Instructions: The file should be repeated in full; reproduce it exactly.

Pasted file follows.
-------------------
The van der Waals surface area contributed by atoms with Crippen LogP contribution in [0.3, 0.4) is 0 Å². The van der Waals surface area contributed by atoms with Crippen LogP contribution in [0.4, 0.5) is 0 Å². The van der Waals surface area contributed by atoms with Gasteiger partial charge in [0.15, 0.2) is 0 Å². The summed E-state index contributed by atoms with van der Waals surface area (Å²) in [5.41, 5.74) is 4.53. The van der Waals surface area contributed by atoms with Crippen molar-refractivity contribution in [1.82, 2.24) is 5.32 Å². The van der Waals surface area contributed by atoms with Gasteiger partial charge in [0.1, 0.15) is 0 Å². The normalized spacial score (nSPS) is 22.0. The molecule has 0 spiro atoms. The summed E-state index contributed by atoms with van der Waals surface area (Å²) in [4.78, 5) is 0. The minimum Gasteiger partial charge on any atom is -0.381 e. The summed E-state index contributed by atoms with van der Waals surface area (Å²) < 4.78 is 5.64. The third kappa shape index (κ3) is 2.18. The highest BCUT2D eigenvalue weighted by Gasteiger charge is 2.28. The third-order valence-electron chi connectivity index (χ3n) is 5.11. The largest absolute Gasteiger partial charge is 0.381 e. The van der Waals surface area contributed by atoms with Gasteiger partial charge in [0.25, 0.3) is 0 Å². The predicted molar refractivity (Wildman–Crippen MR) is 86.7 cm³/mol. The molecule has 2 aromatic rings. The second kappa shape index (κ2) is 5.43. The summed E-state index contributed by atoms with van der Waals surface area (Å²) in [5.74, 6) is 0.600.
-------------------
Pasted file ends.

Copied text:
The van der Waals surface area contributed by atoms with Crippen LogP contribution in [0.3, 0.4) is 0 Å². The van der Waals surface area contributed by atoms with Crippen LogP contribution in [0.4, 0.5) is 0 Å². The van der Waals surface area contributed by atoms with Gasteiger partial charge in [0.15, 0.2) is 0 Å². The summed E-state index contributed by atoms with van der Waals surface area (Å²) in [5.41, 5.74) is 4.53. The van der Waals surface area contributed by atoms with Crippen molar-refractivity contribution in [1.82, 2.24) is 5.32 Å². The van der Waals surface area contributed by atoms with Gasteiger partial charge in [0.1, 0.15) is 0 Å². The normalized spacial score (nSPS) is 22.0. The molecule has 0 spiro atoms. The summed E-state index contributed by atoms with van der Waals surface area (Å²) in [4.78, 5) is 0. The minimum Gasteiger partial charge on any atom is -0.381 e. The summed E-state index contributed by atoms with van der Waals surface area (Å²) < 4.78 is 5.64. The third kappa shape index (κ3) is 2.18. The highest BCUT2D eigenvalue weighted by Gasteiger charge is 2.28. The third-order valence-electron chi connectivity index (χ3n) is 5.11. The largest absolute Gasteiger partial charge is 0.381 e. The van der Waals surface area contributed by atoms with Gasteiger partial charge in [0.25, 0.3) is 0 Å². The predicted molar refractivity (Wildman–Crippen MR) is 86.7 cm³/mol. The molecule has 2 aromatic rings. The second kappa shape index (κ2) is 5.43. The summed E-state index contributed by atoms with van der Waals surface area (Å²) in [5.74, 6) is 0.600.